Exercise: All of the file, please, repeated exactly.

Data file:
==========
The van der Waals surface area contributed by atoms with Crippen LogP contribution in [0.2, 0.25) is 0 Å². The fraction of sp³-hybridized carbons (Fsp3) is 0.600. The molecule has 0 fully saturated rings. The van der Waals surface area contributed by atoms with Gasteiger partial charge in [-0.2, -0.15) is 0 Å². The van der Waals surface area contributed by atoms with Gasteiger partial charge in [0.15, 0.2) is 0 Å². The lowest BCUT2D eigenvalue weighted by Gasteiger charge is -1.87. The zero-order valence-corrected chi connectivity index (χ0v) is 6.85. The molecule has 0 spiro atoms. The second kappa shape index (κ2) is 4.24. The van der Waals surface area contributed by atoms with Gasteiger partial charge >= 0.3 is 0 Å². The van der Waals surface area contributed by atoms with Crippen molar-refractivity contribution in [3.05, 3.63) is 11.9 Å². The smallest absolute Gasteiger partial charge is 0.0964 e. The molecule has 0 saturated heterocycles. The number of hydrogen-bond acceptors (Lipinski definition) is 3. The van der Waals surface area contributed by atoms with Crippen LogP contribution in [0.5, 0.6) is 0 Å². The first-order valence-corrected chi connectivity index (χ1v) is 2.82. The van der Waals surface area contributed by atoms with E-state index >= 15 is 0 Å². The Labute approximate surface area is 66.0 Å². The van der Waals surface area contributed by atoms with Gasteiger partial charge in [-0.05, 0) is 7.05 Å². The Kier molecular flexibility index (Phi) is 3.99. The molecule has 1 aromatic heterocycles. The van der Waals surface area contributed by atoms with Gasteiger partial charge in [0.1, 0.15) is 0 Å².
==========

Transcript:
The van der Waals surface area contributed by atoms with Crippen LogP contribution in [0.2, 0.25) is 0 Å². The fraction of sp³-hybridized carbons (Fsp3) is 0.600. The molecule has 0 fully saturated rings. The van der Waals surface area contributed by atoms with Gasteiger partial charge in [-0.2, -0.15) is 0 Å². The van der Waals surface area contributed by atoms with Gasteiger partial charge in [0.15, 0.2) is 0 Å². The lowest BCUT2D eigenvalue weighted by Gasteiger charge is -1.87. The zero-order valence-corrected chi connectivity index (χ0v) is 6.85. The molecule has 0 spiro atoms. The second kappa shape index (κ2) is 4.24. The van der Waals surface area contributed by atoms with Gasteiger partial charge >= 0.3 is 0 Å². The van der Waals surface area contributed by atoms with Crippen molar-refractivity contribution in [3.05, 3.63) is 11.9 Å². The smallest absolute Gasteiger partial charge is 0.0964 e. The molecule has 0 saturated heterocycles. The number of hydrogen-bond acceptors (Lipinski definition) is 3. The van der Waals surface area contributed by atoms with Crippen LogP contribution in [0.5, 0.6) is 0 Å². The first-order valence-corrected chi connectivity index (χ1v) is 2.82. The van der Waals surface area contributed by atoms with E-state index >= 15 is 0 Å². The Labute approximate surface area is 66.0 Å². The van der Waals surface area contributed by atoms with Gasteiger partial charge in [-0.05, 0) is 7.05 Å². The Kier molecular flexibility index (Phi) is 3.99. The molecule has 1 aromatic heterocycles. The van der Waals surface area contributed by atoms with Gasteiger partial charge in [0.1, 0.15) is 0 Å².